If you’re using a search engine today to find a download of Firefox 7, be careful about the results you click on. That’s because a dubious Web site called Firefox7.org appears high up in those results.
The site was discovered Wednesday by Sophos security expert Graham Cluely when doing a routine search on “Firefox 7.”
Firefox7.org has no relationship with the browser’s maker, the Mozilla Foundation, Cluely wrote in the Naked Security blog. The site is registered to someone in China named Xiaojuan Zhang, who lives in Shenzhen in Guandong province.
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A software piracy ring located in Shenzhen was broken up by the FBI and Chinese authorities in 2007. Another resident of that city was arrested by the FBI and sentenced to 30 months in prison last year for exporting counterfeit Cisco products into the United States from a company he set up in Shenzhen.
Clueley could not find anything overtly malicious about the site, other than it appeared to be a way to scrape money from visitors through Google AdSense ads. The site does beg a few questions, however. For instance, if the site’s author is a Firefox fan, why isn’t there a link to a real download page for Firefox7 instead of a bunch of Blogspot links?
Mozilla released Firefox 7 yesterday. Among the improvements in the new release are better memory management, faster performance, and better add-on compatibility than in previous versions.
According to Alexa.com, which provides information on web sites, the site is pretty obscure. It’s ranked 594,065 worldwide, although in China, it’s ranked much higher: 82,457. In addition, traffic at the site has been steadily climbing since September 23.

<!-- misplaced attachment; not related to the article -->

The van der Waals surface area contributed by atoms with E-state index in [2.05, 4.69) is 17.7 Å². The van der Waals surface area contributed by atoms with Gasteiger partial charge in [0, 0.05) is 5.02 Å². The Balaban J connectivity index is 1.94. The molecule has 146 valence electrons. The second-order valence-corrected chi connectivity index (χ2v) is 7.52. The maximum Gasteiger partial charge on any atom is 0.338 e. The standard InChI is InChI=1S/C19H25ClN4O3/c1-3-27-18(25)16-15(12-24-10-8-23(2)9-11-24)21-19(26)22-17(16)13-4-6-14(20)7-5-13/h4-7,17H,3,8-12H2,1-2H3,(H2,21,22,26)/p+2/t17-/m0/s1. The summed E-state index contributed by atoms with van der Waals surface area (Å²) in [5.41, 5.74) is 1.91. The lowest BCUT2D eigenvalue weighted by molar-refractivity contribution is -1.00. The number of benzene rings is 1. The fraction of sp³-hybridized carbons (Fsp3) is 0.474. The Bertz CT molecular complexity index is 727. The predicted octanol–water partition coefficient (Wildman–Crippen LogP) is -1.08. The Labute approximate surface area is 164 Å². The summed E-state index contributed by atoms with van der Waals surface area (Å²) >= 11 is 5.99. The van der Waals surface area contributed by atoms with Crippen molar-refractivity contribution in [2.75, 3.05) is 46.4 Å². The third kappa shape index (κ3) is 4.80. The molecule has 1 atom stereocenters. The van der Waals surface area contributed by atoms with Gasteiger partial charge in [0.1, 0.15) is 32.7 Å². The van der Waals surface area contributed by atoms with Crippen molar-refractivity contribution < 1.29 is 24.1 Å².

Cluely was a bit miffed at Mozilla for not being more proactive about snipping this kind of confusion in the bud. “Whatever the intentions of the person behind this Web site, it seems pretty silly for Mozilla not to have registered this domain to avoid this kind of thing from happening, considering how quickly they are getting through version numbers these days,” he chided.
Mozilla announced earlier this year that it was stepping up the release schedule for its popular browser. To do that, Mozilla is sticking to a tight schedule and is no longer waiting for features to stabilize before pushing a version out the door.
The new rapid release schedule has prompted some developers to suggest that Mozilla forget version numbers entirely in future versions of Firefox. “We’re moving to a more Web-like convention, where it’s simply not important what version you’re using as long as it’s the latest version,” Firefox Product Manager Asa Dotzler argued in a developers’ forum.
Dotzler’s comments poked a hornet’s nest of controversy and a dump truck of personal attacks against the Firefox product manager. Things got so out of hand that the principal designer of the Firefox team, Alex Faaborg, had to step in and instruct the Mozilla faithful to mind their manners. However, Mozilla did eventually repudiate the idea of removing version numbers from Firefox.
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